“Mama, how do you like this new ribbon I got today?” Even Sophia was trying to distract our mother tonight, it was so unbearable.
“Do you not find the caviar particularly nice this evening, Rodolfo?” Mother pushed the dish nearer to my uncle’s elbow and could clearly not spare a glance for Sophia’s very becoming violet ribbons. “I rejected three of the samples the chef brought because I knew which one you would like best, dearest.”
“You might have saved yourself and the chef the trouble, Magda,” muttered Rodolfo. “I have no stomach for caviar when I am incessantly presented with sheep’s eyes wherever I go in this blasted house!”
Mother had no pride or sense by this time. A decade with the apparent usurper of the throne living in our house had taught her nothing but desperation. “Now, Rodolfo, I know you don’t mean these unkind little jabs you make,” she wheedled. “I would do anything to please you. Just tell me what you desire.”
A serving maid passed him with the remains of a tureen of cold soup. Rodolfo snatched the dish from her and flung it straight over my mother, dashing her from crown to toe in blobs of green slime.
“I desire you to leave me in peace. I have no intention of taking up with my brother’s used goods!” He thrust himself away from the table, throwing down chairs and rattling every piece of crockery in the china cabinets as he stormed out. Sophia screamed and rang for the maids. As the women conducted my sobbing mother from the dining room I raced after Rodolfo.
“I demand satisfaction,” I cried, catching him up in the great hall and spinning him round to face me. “How dare you treat my mother so, when you are nothing but a guest in our home and do but temporarily mind my father’s throne for me?”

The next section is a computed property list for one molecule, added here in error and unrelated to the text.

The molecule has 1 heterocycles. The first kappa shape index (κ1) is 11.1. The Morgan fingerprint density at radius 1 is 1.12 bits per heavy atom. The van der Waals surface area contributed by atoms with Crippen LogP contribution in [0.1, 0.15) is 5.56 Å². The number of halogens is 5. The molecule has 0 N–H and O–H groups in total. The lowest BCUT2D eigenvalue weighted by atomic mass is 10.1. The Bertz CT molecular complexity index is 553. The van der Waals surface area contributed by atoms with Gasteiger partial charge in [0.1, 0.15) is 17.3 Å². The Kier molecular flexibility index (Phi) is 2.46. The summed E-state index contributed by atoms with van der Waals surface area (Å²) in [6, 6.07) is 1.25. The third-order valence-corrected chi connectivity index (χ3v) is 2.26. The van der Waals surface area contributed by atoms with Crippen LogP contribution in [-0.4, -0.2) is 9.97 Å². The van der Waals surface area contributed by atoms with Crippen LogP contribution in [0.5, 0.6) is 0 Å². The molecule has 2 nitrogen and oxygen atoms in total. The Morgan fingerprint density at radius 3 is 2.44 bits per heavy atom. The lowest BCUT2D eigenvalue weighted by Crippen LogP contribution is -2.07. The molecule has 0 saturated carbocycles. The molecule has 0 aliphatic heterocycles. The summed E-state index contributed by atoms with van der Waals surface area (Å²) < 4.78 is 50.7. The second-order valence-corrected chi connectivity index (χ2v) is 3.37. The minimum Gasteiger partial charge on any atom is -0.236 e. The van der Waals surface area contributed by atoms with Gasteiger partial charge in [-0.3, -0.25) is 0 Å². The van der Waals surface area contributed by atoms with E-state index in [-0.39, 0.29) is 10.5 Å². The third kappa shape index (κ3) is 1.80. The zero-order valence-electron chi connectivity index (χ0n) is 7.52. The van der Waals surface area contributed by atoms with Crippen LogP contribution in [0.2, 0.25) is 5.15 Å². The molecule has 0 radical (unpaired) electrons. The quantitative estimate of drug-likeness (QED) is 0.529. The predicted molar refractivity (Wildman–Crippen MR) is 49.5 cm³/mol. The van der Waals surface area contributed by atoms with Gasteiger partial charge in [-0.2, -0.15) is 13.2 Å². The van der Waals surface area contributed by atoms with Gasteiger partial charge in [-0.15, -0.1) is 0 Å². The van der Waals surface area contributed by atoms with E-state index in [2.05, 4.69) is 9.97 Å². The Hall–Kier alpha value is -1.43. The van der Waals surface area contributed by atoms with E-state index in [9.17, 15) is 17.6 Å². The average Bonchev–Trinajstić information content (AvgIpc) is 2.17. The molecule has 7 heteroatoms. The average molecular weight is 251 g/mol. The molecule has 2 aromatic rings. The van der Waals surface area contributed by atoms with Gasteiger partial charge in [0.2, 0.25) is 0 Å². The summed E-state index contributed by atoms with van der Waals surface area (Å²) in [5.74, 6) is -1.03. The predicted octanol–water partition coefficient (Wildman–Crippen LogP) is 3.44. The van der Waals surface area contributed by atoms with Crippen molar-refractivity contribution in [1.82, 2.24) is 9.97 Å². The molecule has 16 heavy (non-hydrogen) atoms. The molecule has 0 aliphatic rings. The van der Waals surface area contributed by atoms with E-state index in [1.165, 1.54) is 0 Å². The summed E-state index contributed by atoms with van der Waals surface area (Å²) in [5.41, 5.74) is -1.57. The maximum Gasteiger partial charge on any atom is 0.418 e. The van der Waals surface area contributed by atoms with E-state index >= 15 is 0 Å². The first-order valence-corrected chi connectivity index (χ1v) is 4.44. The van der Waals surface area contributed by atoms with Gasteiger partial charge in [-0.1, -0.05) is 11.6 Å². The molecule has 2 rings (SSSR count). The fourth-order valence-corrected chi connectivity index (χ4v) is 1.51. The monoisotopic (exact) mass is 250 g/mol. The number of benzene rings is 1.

Rodolfo stared at me as if he had forgotten my existence. I was twenty years old now, and topped him by two or three inches. We both wore the ceremonial swords of our rank and I was certain that my military training and subsequent practice had given me the skill I needed to drive this loathsome beast out of my house. For ten years I had been asleep, a child waiting for some magical intervention that would restore happiness to my home. It had come to me in a flash that the only intervention that would save my mother from future embarrassment and distress, and my kingdom from this heedless tyrant, was my own action.
“Go back to your studies, little scholar,” sneered Rodolfo. “I’ll call you when the kingdom is ready for a student of republican freedoms. Right now it wants a strong, aristocratic hand, and it has one.”
I backhanded him across the face. My royal signet ring cut him on the cheek and he hissed in rage. “My education is now complete,” I snapped. “I have learned everything I need to know about selfishness and cruelty right here at my own dinner table. I give you until Saturday to pack and leave with your honor and your life as a prize you do not deserve. If I awaken on that day and you are still here, my sword will speak instead of my tongue!”
Rodolfo suddenly relaxed and made a sweeping bow to me. I took a step backward, baffled by his change in demeanor. “Your mercy is unparalleled, my liege lord,” he said with his head still bowed and his eyes on the ground. “After Saturday I swear you shall see my face no more.” He bowed himself away.
For the rest of the week I brooded about Rodolfo. He had acquiesced entirely too easily. The servants were clearly packing up his belongings. I heard that he had already arranged lodgings in town. Was it possible that he really intended to give up the throne and just leave things to me? I had met anxiously with the men who had advised my father but who had been scarce since his death, virtually banished by Rodolfo. They had been delightful company and greatly encouraging.